What could this possibly have to do with writing mysteries? Everything, in some cases.
What if a private investigator was hired to work on this case and he or she was given the original, incorrect, transcription. How could the investigator approach a case that involved someone making mad, passionate love to a power mower?

Even hearing a name incorrectly might cause problems. In Gin Mill Grill – A Sandi Webster Mystery, they took on a client named Eloise Nutcase. Really? Ms. Nutcase had a speech problem. Her name was actually Eloise Neuchase.

Hearing something incorrectly might cause all kinds of issues in a mystery. I can’t tell you how many times I’ve had to say, “I’m sorry. Would you please repeat that?”

It can really be an issue if someone has an accent. When I was a little girl some new people moved in next door. The girl next door was talking to me through the fence and she told me there was a “spadder” on my arm. For some reason, all I could think of was a spatula or a splatter. I’d honestly never heard a Texas accent before. She was trying to tell me there was a spider on my arm and she finally curled her fingers, turned her hand palm down, and made a crawling motion, after which I shuddered and she reached through the fence and knocked the spider off.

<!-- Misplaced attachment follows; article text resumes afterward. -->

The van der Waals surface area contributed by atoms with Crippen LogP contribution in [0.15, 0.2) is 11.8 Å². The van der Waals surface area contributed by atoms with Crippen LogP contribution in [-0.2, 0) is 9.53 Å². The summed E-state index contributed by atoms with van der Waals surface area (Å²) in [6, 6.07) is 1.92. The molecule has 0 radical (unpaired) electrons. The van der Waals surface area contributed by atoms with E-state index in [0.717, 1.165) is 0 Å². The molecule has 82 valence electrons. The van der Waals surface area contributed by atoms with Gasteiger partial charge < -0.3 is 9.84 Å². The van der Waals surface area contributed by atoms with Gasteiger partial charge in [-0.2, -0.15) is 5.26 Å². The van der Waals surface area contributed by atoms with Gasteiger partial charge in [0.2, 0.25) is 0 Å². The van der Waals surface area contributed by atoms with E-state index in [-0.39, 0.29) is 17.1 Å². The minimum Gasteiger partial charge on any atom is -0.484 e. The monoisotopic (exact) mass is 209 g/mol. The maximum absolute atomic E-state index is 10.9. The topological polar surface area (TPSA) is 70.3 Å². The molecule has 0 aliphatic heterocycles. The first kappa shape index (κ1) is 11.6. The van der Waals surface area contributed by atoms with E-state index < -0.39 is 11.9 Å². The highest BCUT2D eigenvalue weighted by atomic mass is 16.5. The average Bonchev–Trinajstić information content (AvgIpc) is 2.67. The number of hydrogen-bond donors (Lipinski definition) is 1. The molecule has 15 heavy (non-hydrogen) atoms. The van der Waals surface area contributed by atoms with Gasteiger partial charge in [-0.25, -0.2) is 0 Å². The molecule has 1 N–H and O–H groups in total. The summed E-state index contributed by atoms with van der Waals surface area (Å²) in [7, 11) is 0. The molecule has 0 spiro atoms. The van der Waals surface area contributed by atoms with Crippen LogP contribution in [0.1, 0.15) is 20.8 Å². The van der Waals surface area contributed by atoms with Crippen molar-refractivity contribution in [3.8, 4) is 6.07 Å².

One other thing. It doesn’t matter if your book is dramatic or humorous, the misunderstanding of a word can change the entire story. Of course, it might lead to an interesting ending, too.

Mysteries are based on the facts as the protagonist knows them. A misconception can lead to misunderstandings, horror, drama or humor, or just plain confusion. In most cases, though, I think the protagonist would learn of their mistake long before the end of the book. Although, you never know.

Have you ever misunderstood a word or phrase someone has used and then had to backtrack to resolve a situation? I hope, as in the situation I mentioned above, it had a funny ending.

Until next time, listen carefully. In a mystery, your life could depend on it.

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Coming Soon (although don’t hold your breath while you’re waiting): People Lookin’ Half Dead – A Bogey Man Mystery. When Grandma Tillie moves to town and the first thing she does is invite some homeless people in from out of the heat, Chris and Pamela become involved in a case of missing people. Why would someone be taking homeless people off the streets?